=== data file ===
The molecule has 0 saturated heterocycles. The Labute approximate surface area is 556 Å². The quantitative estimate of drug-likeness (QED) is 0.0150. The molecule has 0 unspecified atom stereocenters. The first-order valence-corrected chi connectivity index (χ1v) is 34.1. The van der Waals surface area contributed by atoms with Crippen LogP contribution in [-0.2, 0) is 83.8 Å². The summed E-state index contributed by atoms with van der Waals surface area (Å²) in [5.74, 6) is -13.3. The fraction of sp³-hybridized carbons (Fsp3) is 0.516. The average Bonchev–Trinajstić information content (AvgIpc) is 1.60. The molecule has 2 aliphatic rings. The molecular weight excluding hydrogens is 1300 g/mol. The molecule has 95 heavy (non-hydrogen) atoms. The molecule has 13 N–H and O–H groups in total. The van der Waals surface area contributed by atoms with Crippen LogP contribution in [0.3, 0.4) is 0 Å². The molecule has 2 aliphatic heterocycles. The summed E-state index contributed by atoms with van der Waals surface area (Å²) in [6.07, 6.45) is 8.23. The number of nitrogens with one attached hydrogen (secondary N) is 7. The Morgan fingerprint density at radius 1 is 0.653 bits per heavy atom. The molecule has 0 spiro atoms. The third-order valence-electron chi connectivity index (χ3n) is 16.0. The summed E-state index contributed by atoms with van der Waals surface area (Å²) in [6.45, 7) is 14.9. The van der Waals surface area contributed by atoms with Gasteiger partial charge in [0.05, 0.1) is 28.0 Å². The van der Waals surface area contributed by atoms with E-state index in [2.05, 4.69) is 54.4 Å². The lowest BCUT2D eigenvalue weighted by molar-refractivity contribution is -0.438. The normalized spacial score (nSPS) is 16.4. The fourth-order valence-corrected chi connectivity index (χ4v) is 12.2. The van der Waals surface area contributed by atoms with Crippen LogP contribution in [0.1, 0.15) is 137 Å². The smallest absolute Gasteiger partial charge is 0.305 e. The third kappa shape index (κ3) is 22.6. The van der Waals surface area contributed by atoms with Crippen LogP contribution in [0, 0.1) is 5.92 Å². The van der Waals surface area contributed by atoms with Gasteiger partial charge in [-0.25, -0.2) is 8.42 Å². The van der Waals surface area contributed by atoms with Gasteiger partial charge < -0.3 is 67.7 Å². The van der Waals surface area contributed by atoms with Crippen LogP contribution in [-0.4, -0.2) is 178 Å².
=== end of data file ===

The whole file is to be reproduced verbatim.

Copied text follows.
The molecule has 0 saturated heterocycles. The Labute approximate surface area is 556 Å². The quantitative estimate of drug-likeness (QED) is 0.0150. The molecule has 0 unspecified atom stereocenters. The first-order valence-corrected chi connectivity index (χ1v) is 34.1. The van der Waals surface area contributed by atoms with Crippen LogP contribution in [-0.2, 0) is 83.8 Å². The summed E-state index contributed by atoms with van der Waals surface area (Å²) in [5.74, 6) is -13.3. The fraction of sp³-hybridized carbons (Fsp3) is 0.516. The average Bonchev–Trinajstić information content (AvgIpc) is 1.60. The molecule has 2 aliphatic rings. The molecular weight excluding hydrogens is 1300 g/mol. The molecule has 95 heavy (non-hydrogen) atoms. The molecule has 13 N–H and O–H groups in total. The van der Waals surface area contributed by atoms with Crippen LogP contribution in [0.3, 0.4) is 0 Å². The molecule has 2 aliphatic heterocycles. The summed E-state index contributed by atoms with van der Waals surface area (Å²) in [6.07, 6.45) is 8.23. The number of nitrogens with one attached hydrogen (secondary N) is 7. The Morgan fingerprint density at radius 1 is 0.653 bits per heavy atom. The molecule has 0 spiro atoms. The third-order valence-electron chi connectivity index (χ3n) is 16.0. The summed E-state index contributed by atoms with van der Waals surface area (Å²) in [6.45, 7) is 14.9. The van der Waals surface area contributed by atoms with Gasteiger partial charge in [0.05, 0.1) is 28.0 Å². The van der Waals surface area contributed by atoms with E-state index in [2.05, 4.69) is 54.4 Å². The lowest BCUT2D eigenvalue weighted by molar-refractivity contribution is -0.438. The normalized spacial score (nSPS) is 16.4. The fourth-order valence-corrected chi connectivity index (χ4v) is 12.2. The van der Waals surface area contributed by atoms with Crippen LogP contribution in [0.1, 0.15) is 137 Å². The smallest absolute Gasteiger partial charge is 0.305 e. The third kappa shape index (κ3) is 22.6. The van der Waals surface area contributed by atoms with Crippen LogP contribution in [0, 0.1) is 5.92 Å². The van der Waals surface area contributed by atoms with Gasteiger partial charge in [-0.25, -0.2) is 8.42 Å². The van der Waals surface area contributed by atoms with Gasteiger partial charge < -0.3 is 67.7 Å². The van der Waals surface area contributed by atoms with Crippen LogP contribution in [-0.4, -0.2) is 178 Å².